My antenna is in the attic. The cable comes down directly to my equipment room, with a single 2-way splitter, one side to the Tablo, the other to a distribution amp feeding all the TV locations.


Hi, the antenna is up and no pre-amp was needed. The installer also used the Antenna Point app (recommended by Antenna Direct) and the Tablo tuner showed 140 channels. I do notice there is a significant delay changing channels using the Tablo App on the Roku.

The added delay is due to transcoding. Whether you’re watching a recording or live TV, tablo steams everything which means in needs to be transcoded, the stores (buffers) to storage - then steams. There are numerous topics and post covering this.

Kind of why it may have been suggested to split the antenna to your TV. Use your TV’s turner for "just watching [live] TV. Tablo’s strong point is it’s DVR abilities.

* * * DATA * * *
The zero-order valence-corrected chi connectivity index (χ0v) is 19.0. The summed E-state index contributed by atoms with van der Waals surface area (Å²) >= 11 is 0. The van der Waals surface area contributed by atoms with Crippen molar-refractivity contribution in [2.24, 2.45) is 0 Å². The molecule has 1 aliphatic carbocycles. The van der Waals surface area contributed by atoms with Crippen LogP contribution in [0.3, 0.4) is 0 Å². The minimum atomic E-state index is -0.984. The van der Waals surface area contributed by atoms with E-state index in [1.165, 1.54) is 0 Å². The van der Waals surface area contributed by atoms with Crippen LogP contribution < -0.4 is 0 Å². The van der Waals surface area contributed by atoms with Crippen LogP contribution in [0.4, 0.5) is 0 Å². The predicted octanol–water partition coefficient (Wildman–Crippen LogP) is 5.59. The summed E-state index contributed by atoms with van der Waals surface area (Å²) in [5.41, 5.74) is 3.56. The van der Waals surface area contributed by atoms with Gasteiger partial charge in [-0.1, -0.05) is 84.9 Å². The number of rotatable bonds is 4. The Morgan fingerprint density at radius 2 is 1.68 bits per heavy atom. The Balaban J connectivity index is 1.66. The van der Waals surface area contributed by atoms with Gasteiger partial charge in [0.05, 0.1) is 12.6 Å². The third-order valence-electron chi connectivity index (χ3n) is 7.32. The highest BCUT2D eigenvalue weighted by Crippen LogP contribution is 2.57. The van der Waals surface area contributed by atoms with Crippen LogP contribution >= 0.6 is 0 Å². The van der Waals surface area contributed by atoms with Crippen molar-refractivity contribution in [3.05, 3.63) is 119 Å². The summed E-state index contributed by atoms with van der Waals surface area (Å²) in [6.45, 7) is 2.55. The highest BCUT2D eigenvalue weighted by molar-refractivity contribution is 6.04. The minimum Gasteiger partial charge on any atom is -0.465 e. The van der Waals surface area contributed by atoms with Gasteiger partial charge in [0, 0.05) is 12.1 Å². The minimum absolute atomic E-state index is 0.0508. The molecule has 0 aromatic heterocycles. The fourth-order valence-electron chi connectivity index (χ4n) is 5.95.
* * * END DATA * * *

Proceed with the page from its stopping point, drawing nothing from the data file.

Once you decide which channels are worth ever watching/recording, you can cut down the list of “saved” channels.

I wish you and enjoyable tablo experience. :smiley:

Thank you for explaining the suggestion to add the coax to the TV. I’ll have to see if there’s info on the internet about how to push the TV sound to our A/V system (instead of it coming from the tinny TV speakers)

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A typical splitter is a 3db signal drop. That’s 50 percent. May still be fine, but that drop is definitely significant.

I don’t have a db meter to know, my TV shows a “signal strength” and “signal quality” I realize these are just consumer gauges.

My antenna is ~25’ up, next an distribution/amp slitter. One goes straight in the house and split between 2 TVs and a Tablo. The other branch run 50" the length of the house, the split between a TV and Tablo.